Some people prefer to use commercially-prepared mulches, plastic liners or even stones for landscaping. While these do have some benefits and are less likely to sprout weeds than yard trash mulch, they can also have their downfalls. While cedar chips are attractive and aromatic, bear in mind that they are more expensive and can also be difficult to keep moist, providing little benefit for the plants that they are trying to protect. Similar to wood chips, bed liners do help keep weeds to a minimum, but they provide an additional mulch or concealment, in order to prevent the liner from showing through. Additionally, using a plastic liner can be troublesome in areas that have poor drainage problems; the roots receiving too much water, which can actually lead to diseases.

Stones are very attractive to the eye, but looks can be deceiving! Not only are white or colored stones more expensive than an organic mulch, but they also fail to retain water and, in fact, can draw heat (ever notice how lizards like to come out and lay on the stones, to bask themselves in the sun?). What you might have thought to be an eye-pleasing benefit to your landscape, might actually be baking the very plants that you sought to protect.

Bear in mind that mulch should never be more than 2-3 inches deep, once the material has settled and, if you are using organic mulch such as grass clippings or leaves, never go beyond 2 inches thick. Organic mulches, especially from your yard, tend to mat down easily and can cause more harm than good, if you pile it on too thickly. Maintaining your mulch around 2 inches should always give you a good effective covering, without risk of suffering the plants or preventing percolation of the soil.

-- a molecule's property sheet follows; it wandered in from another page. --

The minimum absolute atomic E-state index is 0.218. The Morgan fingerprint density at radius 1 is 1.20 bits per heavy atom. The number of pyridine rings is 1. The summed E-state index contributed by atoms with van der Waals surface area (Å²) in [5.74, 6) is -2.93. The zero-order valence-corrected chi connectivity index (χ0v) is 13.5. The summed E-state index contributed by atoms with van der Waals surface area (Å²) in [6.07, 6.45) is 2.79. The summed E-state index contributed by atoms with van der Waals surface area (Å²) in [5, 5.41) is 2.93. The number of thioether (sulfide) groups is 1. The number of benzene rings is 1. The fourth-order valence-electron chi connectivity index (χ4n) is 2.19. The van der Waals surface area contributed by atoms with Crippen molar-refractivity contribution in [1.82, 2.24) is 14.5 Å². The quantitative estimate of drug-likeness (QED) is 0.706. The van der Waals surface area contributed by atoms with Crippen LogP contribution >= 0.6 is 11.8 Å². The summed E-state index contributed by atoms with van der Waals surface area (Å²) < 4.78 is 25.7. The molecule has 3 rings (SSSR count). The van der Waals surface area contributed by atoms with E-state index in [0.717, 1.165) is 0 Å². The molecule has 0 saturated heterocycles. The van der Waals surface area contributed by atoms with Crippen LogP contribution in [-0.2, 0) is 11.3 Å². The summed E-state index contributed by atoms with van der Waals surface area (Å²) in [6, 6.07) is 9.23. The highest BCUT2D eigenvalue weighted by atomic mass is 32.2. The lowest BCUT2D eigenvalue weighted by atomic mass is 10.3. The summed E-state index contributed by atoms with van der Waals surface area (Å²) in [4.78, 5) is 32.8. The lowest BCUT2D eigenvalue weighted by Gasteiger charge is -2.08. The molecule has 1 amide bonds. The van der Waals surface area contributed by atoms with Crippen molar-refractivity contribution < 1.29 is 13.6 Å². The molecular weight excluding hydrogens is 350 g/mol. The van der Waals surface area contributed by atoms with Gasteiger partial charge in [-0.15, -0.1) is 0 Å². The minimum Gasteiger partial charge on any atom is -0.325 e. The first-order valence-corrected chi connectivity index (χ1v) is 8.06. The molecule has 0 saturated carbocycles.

Around any landscaping bed, you should always consider some form of barrier or edging. Florida rains tend to come suddenly, dumping large amounts of water in a short period of time and quickly destroying unprotected beds. Well-intended mulch, topsoil, and fertilizers are quickly washed away which leaves the plants vulnerable. This can be especially harmful when one considers that the ground becomes very hard and water-resistant during the dry spells. Even when Mother Nature decides to dump a large amount of rain during a quick storm, chances are that a good portion of that rain will fail to soak into the soil and will, instead, stream off towards lower ground. Whether it is decorative cement bricks or plastic edging that you use around your beds, chances are that it will help retain some of the water run-off, giving it more time to soak into the soil, as well as preventing it from carrying half the soil away with it.

Florida landscapes can be designed for artistic appearance, to attract birds and local wildlife, or can be designed for ease of maintenance. Depending on your preference, a trip to the local library or a little bit of computer research is sure to point out the plants that are ideal for your needs, once you've taken the environment, the soil, and the care you wish to put into upkeep into your landscaping. Using these helpful hints, you've definitely started down the right path, to developing your own beautiful Florida retreat.